4. "If we see particular traditions as representing a facet of the good, then we should be oriented to upholding them. "

      Agreed. However, no one tradition has a exclusive perception of any facet of God's good. All can perceive God's good, its just a question of who accepts it. If all can perceive and all can accept then the line of inclusion for Christians is simply those who accept.

      "I could accept if it was intended to mean "a certain kind of family over and above the significant families we are born into"

      Yes, if the significant families we are born into accepts God's good.

      "I'm afraid you mean it in a more dissolving way as "replacing the significant families we are born into"."

      Yes, if the significant families we are born into rejects God's good. The same line of inclusion applies to all.

      Christians do recognize a good to uphold, its called Christianity. The society that you and the heavy lifters are so concerned about will NOT keep going no matter what you do. God said so himself. Its called the book of revelations.

      My point is simply that if first we are Christians, and true Christians to each other, then the society God wants will simply follow. If we are not Christians first, and Christians to each other, then the society that follows will and should be destroyed by God. Being Christian comes first, not family, not tradition, not nation, not society. All those can exist and they can be distinct but first they must be Christian. Christianity is the primary test of inclusion.

  5. So, am I saying that natural law isn't important; that it's worthless to be manly, to uphold your civilization, etc.? Of course not! No more than the teacher in story above is telling the boys that baseball is a stupid game (this is what leftists do say, however; and that is their error). Yes, natural law is important! It just isn't morality.

    To cite just one example we have finally figured out (I think): You know the old Jewish laws about hand-washing? It turns out that, from a natural law point of view, washing your hands is a really good idea: gets ride of physical germs. It doesn't mean you're going to hell if you forget once (which is what the Pharisees were teaching), because hand-washing does precisely nothing for your soul.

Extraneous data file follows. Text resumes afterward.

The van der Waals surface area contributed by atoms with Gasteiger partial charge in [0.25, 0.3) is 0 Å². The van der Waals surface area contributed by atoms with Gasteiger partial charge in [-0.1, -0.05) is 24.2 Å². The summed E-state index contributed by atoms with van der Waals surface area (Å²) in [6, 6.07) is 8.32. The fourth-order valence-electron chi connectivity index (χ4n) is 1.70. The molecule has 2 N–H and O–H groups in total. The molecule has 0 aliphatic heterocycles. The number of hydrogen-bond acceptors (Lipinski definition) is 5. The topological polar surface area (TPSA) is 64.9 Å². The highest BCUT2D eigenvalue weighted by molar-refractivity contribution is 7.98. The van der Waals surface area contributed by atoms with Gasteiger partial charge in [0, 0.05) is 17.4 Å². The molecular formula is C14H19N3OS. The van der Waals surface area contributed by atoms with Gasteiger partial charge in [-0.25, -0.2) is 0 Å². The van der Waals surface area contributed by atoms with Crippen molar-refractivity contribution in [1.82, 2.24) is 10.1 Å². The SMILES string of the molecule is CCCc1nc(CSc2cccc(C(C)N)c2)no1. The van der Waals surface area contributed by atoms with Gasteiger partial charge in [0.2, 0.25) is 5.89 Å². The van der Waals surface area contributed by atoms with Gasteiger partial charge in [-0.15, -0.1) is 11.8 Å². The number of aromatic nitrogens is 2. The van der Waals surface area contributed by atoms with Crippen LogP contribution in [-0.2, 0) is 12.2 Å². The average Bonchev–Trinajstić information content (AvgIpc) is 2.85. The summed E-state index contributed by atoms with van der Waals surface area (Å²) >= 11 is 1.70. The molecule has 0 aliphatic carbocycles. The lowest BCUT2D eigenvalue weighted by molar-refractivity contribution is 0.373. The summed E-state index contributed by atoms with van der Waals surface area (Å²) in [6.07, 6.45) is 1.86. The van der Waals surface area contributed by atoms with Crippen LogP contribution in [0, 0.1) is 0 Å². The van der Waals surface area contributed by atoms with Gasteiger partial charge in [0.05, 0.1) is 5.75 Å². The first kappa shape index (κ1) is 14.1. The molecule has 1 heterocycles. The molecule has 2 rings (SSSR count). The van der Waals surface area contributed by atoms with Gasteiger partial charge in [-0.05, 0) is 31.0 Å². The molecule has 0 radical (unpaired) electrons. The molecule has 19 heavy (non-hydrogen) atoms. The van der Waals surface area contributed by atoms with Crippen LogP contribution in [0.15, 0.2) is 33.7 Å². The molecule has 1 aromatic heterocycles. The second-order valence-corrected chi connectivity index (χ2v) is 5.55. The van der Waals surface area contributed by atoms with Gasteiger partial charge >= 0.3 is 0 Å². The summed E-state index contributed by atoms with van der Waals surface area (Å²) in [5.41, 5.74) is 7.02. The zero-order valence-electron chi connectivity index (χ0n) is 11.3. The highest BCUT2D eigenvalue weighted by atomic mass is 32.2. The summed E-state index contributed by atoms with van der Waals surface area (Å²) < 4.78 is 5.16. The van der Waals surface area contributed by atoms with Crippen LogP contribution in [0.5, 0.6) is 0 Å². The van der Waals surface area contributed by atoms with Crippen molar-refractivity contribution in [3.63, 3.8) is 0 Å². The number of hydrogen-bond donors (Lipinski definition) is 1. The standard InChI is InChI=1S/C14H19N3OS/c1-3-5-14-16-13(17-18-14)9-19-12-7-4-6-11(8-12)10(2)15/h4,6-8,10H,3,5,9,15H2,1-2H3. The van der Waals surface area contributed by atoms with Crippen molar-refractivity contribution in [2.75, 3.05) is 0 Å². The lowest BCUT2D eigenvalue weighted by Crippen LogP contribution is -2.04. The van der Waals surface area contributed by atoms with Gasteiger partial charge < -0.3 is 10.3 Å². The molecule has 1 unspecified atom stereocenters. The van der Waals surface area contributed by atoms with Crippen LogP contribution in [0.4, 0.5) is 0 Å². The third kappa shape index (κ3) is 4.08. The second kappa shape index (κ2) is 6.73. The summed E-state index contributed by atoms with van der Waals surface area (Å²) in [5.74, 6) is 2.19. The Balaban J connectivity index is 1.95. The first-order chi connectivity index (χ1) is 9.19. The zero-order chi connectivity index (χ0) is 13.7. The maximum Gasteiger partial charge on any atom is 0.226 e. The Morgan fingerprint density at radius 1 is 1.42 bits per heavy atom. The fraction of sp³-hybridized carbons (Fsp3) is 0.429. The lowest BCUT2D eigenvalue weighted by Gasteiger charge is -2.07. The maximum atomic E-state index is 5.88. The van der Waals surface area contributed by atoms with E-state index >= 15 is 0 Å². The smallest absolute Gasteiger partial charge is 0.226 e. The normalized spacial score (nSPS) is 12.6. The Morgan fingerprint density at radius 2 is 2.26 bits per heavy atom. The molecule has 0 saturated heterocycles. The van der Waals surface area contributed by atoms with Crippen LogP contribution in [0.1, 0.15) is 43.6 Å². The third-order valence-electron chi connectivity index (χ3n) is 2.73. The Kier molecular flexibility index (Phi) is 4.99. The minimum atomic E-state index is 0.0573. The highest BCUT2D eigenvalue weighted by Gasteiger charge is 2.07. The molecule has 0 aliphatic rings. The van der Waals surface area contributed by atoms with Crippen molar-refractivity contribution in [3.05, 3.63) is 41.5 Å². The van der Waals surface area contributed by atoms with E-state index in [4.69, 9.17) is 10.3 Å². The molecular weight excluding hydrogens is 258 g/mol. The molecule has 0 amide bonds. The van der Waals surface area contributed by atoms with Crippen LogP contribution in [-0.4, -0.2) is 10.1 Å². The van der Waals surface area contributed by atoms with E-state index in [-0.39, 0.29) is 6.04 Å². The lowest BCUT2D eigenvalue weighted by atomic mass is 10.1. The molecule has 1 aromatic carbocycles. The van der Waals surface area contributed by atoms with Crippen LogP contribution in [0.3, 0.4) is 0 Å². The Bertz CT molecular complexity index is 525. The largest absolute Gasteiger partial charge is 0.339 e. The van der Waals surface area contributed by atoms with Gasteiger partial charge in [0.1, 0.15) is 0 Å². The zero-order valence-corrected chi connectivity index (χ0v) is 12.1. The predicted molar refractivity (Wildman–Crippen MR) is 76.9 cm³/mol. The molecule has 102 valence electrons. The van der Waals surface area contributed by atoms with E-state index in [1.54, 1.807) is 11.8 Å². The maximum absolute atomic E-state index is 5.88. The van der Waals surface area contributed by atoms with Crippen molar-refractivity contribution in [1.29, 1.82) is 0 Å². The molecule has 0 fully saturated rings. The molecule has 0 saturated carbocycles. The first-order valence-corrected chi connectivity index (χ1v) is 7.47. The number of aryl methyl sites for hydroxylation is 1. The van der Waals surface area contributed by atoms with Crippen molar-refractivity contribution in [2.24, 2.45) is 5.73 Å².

Now, if we could just apply that logic to the rest of natural law, I think these disputes between trads. and leftists might finally be resolved...

    1. Manly, worthy civilization, good, morals are all subjective from a human perspective. Your particular version of it means nothing without Christ.

    2. Bartholomew, I understand you are trying to build bridges, but I can't accept the terms. I don't accept that being manly or upholding civilisation or being a good father or mother has no moral component to it.

    3. Manly, worthy civilization, good, morals are all subjective from a human perspective. Your particular version of it means nothing without Christ.

      Anon, the fascinating thing is that this is also an assumption of secular liberalism. Their view is either that there is no objective good, or else that we cannot know it, so that therefore there is only the good that we subjectively define for ourselves, so the point of morality is to allow people to define their own good without interference.

      I presume in your case that you are setting out some variant of Protestant theology. I'm not familiar with the intricacies of Protestant theology, so I don't know how well you have represented it, nor what branches of Protestantism might uphold it. I do know that there are Protestant traditionalists who don't sound anything like you.

    4. I wasn't clear. The moral component comes from Christ, not any one tradition (not even yours). Any one tradition can subjectively uphold certain parts of those qualities as being good. But God objectively defines what is good and has made it available to all through Christ.